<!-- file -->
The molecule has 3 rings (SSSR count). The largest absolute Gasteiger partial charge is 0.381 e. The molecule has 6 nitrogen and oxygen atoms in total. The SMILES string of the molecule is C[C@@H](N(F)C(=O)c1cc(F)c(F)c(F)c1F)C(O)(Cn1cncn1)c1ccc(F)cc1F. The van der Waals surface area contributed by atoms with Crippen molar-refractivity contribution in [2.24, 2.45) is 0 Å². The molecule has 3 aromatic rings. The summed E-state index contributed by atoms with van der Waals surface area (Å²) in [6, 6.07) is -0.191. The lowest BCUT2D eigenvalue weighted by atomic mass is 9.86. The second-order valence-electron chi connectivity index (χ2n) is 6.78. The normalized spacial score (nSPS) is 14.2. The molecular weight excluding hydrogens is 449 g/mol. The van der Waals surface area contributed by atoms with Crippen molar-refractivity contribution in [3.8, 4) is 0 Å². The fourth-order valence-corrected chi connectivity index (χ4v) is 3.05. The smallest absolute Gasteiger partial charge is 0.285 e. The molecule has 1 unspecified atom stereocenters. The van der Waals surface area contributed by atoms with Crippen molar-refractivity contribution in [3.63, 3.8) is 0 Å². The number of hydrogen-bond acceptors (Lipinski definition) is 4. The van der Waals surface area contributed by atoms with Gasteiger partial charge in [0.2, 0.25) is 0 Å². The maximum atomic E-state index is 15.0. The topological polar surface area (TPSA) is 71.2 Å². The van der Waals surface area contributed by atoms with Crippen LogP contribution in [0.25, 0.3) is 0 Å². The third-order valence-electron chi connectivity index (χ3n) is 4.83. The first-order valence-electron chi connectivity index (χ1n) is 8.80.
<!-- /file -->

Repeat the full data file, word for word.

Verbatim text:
The molecule has 3 rings (SSSR count). The largest absolute Gasteiger partial charge is 0.381 e. The molecule has 6 nitrogen and oxygen atoms in total. The SMILES string of the molecule is C[C@@H](N(F)C(=O)c1cc(F)c(F)c(F)c1F)C(O)(Cn1cncn1)c1ccc(F)cc1F. The van der Waals surface area contributed by atoms with Crippen molar-refractivity contribution in [2.24, 2.45) is 0 Å². The molecule has 3 aromatic rings. The summed E-state index contributed by atoms with van der Waals surface area (Å²) in [6, 6.07) is -0.191. The lowest BCUT2D eigenvalue weighted by atomic mass is 9.86. The second-order valence-electron chi connectivity index (χ2n) is 6.78. The normalized spacial score (nSPS) is 14.2. The molecular weight excluding hydrogens is 449 g/mol. The van der Waals surface area contributed by atoms with Crippen molar-refractivity contribution in [3.8, 4) is 0 Å². The fourth-order valence-corrected chi connectivity index (χ4v) is 3.05. The smallest absolute Gasteiger partial charge is 0.285 e. The molecule has 1 unspecified atom stereocenters. The van der Waals surface area contributed by atoms with Crippen molar-refractivity contribution in [3.63, 3.8) is 0 Å². The number of hydrogen-bond acceptors (Lipinski definition) is 4. The van der Waals surface area contributed by atoms with Gasteiger partial charge in [0.2, 0.25) is 0 Å². The maximum atomic E-state index is 15.0. The topological polar surface area (TPSA) is 71.2 Å². The van der Waals surface area contributed by atoms with Crippen LogP contribution in [0.25, 0.3) is 0 Å². The third-order valence-electron chi connectivity index (χ3n) is 4.83. The first-order valence-electron chi connectivity index (χ1n) is 8.80.